Friday, October 9, 2009

Georgia School Makes Clear that Different is "Not Okay'

Well, of course, Jezebel beat me to posting this, but here it is in any case.

Transphobia in Public Schools

A Georgia high school has “asked” a 16-year-old, male-bodied student to dress in a “more manly” fashion or consider homeschooling. Jonathan Escobar, the student, wears—according to this article (and as is evident in the video interview)—wigs, high heels, skinny jeans, women’s ‘vintage tops’ (whatever that means), and makeup to school. After being involved in a lunchtime fight in the cafeteria, Jonathan withdrew from school, and—as he remarks in the video—would be happy to return if he is allowed to express himself in the manner that makes him happy; i.e., while cross-dressing. There is some disputed evidence involved in the situation; Jonathan claims that he cleared his attire with the school before moving from Miami to Georgia; the school, it would seem, denies this. Administrators are defending themselves by reminding everyone that, although there is no official dress code, attire that might potentially ‘cause disruption’ is prohibited.

Jonathan comes across as an incredibly mature and well-adjusted teenager, especially considering he’s (and it’s unclear whether he prefers ‘she’ or not, since he’s being referred to as masculinely-gendered in all of the articles I found, not to mention he retains the name Jonathan) making one of the most difficult statements a high-schooler can make: as he remarks, “I want people to know that it’s okay to be different.” And, as I well remember from high school, when ‘different’ is specifically construed in the mode of crossing gender boundaries, there is little to no support from peer groups—or, for that matter, from authority figures in the school. As Jonathan’s school shows, administrators are more concerned with avoiding conflict than with creating—perhaps at some risk—an accepting and open environment. An assistant principal blamed Jonathan’s attire for the resulting cafeteria fight—though at what point this same principal made clear that students should never lay hands on one another in violence, I’m not sure.

Though I was tough-skinned enough by high school to handle myself against homophobic taunts, I distinctly remember teachers and staff in junior high, and even elementary school, turning a deaf ear to the kids who would scream “faggot” or “sissy” or “little girl” at me in the hallways. Come to think of it, I can’t recall a single time when an authority figure made it clear that insults and threats of physical violence were not okay, even if the person being threatened were ‘different.’ Not to say that all teachers are scum, but to say that the public education system does not foster an environment where ‘difference’ is accepted into the fray. Again, the impetus is to avoid conflict rather than to cope with it—and perhaps this is because there’s so little protection for public school teachers in situations like this. People lose their jobs over giving a student a kind word, or for defending themselves against a student that physically threatens or lays hands on them. So I can see why, perhaps, authority figures in the public educational system prefer to keep their hands clear of anything like this.

Nonetheless, there should be some way to get the message across that, as Jonathan says, “it’s okay to be different.” There should be a support system in place, particularly seeing as so many kids who don’t fit in with the norm are not accepted in their home lives, either; ultimately, with no one at home, in their peer groups, or in positions of authority (teachers, administrators, employers) to create a support system, the so-termed ‘deviant’ is left entirely alone. One of the highest rates of attempted or successful suicide occurs in the transgender community. There is, it would seem, no place in which trans folks can feel safe—and this extends, more generally, to the GLBTQ community, particularly at that vulnerable moment we all find ourselves in in high school. Jonathan is fortunate in some sense, because it seems that he knows who he is, what will make him happy, and will stand up for his right to express himself freely. But he is a special case; most are not so fortunate.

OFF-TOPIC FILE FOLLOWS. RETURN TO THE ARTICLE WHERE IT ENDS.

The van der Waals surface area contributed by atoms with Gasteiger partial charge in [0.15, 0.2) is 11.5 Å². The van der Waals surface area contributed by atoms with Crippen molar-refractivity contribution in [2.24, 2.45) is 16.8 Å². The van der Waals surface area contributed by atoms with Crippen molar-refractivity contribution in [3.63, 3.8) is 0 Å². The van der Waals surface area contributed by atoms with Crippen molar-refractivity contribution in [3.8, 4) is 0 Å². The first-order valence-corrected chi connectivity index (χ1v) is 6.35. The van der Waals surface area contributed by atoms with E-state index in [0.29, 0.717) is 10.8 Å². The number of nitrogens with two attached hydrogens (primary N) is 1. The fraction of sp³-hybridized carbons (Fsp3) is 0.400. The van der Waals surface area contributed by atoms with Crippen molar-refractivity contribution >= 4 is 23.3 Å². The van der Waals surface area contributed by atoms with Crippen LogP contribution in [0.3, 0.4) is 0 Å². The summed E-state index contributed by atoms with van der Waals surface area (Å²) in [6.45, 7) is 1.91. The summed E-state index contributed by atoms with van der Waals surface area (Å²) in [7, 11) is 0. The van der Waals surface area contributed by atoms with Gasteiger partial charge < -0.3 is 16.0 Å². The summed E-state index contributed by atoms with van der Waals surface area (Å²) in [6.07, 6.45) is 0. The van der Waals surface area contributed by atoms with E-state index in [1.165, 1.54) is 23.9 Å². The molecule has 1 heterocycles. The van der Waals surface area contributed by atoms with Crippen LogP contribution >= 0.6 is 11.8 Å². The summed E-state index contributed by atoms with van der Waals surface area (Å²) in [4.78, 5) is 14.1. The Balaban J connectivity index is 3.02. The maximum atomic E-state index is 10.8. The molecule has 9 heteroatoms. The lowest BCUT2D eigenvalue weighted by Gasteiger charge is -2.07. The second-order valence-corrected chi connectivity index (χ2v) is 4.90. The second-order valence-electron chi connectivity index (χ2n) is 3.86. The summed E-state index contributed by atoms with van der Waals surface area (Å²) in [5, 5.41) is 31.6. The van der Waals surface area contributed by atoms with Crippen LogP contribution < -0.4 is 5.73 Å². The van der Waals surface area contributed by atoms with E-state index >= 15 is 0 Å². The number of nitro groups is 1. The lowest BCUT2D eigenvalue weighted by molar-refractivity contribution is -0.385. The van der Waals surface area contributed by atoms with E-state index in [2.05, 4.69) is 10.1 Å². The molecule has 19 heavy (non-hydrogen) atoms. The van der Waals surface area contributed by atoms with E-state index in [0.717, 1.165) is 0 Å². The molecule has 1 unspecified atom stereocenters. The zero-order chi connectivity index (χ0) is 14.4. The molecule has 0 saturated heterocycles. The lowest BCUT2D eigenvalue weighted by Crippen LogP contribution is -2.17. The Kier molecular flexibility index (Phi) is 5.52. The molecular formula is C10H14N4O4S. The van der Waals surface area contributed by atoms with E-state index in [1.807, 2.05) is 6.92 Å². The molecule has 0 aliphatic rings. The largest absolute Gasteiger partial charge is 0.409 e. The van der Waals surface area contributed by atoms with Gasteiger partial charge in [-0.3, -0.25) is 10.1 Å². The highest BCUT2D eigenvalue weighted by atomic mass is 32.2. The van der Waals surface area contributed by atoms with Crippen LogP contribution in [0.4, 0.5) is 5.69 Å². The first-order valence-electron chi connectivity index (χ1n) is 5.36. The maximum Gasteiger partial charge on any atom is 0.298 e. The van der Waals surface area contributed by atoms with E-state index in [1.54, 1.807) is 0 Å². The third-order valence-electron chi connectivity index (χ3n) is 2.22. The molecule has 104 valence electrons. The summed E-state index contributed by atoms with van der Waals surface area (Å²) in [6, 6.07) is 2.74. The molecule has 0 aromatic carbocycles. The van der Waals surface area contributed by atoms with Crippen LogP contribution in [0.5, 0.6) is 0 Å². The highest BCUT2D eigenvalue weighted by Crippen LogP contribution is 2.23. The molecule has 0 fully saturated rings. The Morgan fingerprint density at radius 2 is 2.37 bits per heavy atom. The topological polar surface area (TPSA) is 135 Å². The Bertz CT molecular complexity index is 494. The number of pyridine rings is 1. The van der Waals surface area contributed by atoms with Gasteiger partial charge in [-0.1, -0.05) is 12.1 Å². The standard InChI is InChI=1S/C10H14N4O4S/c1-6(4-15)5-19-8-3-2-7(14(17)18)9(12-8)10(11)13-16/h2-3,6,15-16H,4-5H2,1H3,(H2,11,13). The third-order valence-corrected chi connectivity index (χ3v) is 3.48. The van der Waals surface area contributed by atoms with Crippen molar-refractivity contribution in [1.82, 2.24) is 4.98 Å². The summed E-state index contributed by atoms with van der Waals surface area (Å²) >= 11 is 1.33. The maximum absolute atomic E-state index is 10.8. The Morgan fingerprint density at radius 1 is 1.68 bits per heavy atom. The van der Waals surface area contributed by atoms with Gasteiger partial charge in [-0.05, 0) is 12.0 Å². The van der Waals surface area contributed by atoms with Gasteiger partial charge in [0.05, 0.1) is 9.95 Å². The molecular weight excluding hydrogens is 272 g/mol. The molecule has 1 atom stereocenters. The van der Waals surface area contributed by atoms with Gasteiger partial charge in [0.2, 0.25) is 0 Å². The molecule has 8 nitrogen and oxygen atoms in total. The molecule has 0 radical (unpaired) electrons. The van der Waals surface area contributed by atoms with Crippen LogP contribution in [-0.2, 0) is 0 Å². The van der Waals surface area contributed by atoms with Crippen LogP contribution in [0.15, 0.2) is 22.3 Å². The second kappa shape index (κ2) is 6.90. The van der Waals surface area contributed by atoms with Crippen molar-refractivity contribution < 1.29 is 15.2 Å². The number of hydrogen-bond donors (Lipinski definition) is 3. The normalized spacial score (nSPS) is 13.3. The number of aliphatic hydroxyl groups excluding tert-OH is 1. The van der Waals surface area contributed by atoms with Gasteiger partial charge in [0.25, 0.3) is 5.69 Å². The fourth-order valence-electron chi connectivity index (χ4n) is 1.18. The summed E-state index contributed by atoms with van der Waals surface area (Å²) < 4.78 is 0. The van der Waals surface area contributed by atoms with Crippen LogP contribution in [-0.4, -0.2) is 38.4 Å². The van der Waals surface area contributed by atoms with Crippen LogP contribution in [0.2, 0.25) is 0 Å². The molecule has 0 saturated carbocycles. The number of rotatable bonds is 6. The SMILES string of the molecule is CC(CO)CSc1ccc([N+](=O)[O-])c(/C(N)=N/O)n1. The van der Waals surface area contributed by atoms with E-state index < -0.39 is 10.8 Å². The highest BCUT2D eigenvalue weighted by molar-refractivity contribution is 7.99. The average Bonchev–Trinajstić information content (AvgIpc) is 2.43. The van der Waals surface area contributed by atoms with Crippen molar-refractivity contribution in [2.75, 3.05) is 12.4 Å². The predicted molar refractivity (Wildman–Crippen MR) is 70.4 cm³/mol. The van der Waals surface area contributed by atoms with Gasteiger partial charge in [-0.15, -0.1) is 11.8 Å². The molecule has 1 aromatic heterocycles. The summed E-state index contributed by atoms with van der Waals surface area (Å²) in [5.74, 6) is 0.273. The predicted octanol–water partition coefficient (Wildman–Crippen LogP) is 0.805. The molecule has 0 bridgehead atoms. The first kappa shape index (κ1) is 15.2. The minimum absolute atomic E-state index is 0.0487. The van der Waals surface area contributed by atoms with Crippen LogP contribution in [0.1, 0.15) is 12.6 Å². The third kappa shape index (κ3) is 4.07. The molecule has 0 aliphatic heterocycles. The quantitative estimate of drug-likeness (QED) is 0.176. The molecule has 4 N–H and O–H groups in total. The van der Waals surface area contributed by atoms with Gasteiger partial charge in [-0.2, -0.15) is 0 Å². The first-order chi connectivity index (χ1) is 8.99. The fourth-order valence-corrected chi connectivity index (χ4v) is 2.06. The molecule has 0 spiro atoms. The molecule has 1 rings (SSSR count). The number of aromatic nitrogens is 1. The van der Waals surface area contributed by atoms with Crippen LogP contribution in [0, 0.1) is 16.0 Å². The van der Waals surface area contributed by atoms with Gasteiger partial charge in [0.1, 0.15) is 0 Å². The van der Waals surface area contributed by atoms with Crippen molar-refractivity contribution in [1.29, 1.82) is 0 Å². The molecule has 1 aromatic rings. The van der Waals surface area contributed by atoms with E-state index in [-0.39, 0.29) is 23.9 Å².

Reading over the comments to this article, I’m positively struck by how many people are casting all blame on Jonathan. One commenter remarks that taxpayers’ dollars are putting him through school, and so he better wait until he can “exercize [sic] his adult right” to become “Boy George.” Commenter closes by implying that if he can’t accept the normative system, then he can “go join a circus or a drama school.” Many other comments reiterate the idea that Jonathan should be forced to follow the policy, because he is disrupting the classroom with his ‘inappropriate’ clothing. My younger sister is still in high school; I’ve seen the wide range of styles that, though purportedly violating the dress code (for example, no loose jeans, no girls in strapless or thin-strapped tops, no offensive remarks on shirts, etc.), kids get away with. I’m not going to play with the politics of what it means for a teenage girl to dress like a “slut”—because I recognize the kinds of demeaning attitudes in place to make sure girls cover up all their naughty bits in the right way—but the fact is that the girls get away with it. Ditto on the loose jeans, the ‘offensive’ shirts—I don’t want to say whether or not these are okay, because that’s a whole ‘nother ballpark with very different implications, but ultimately, the only reason Jonathan is being legitimately put into this position and harassed to such a great extent is because he has violated normalizing ideals of masculine gender performance.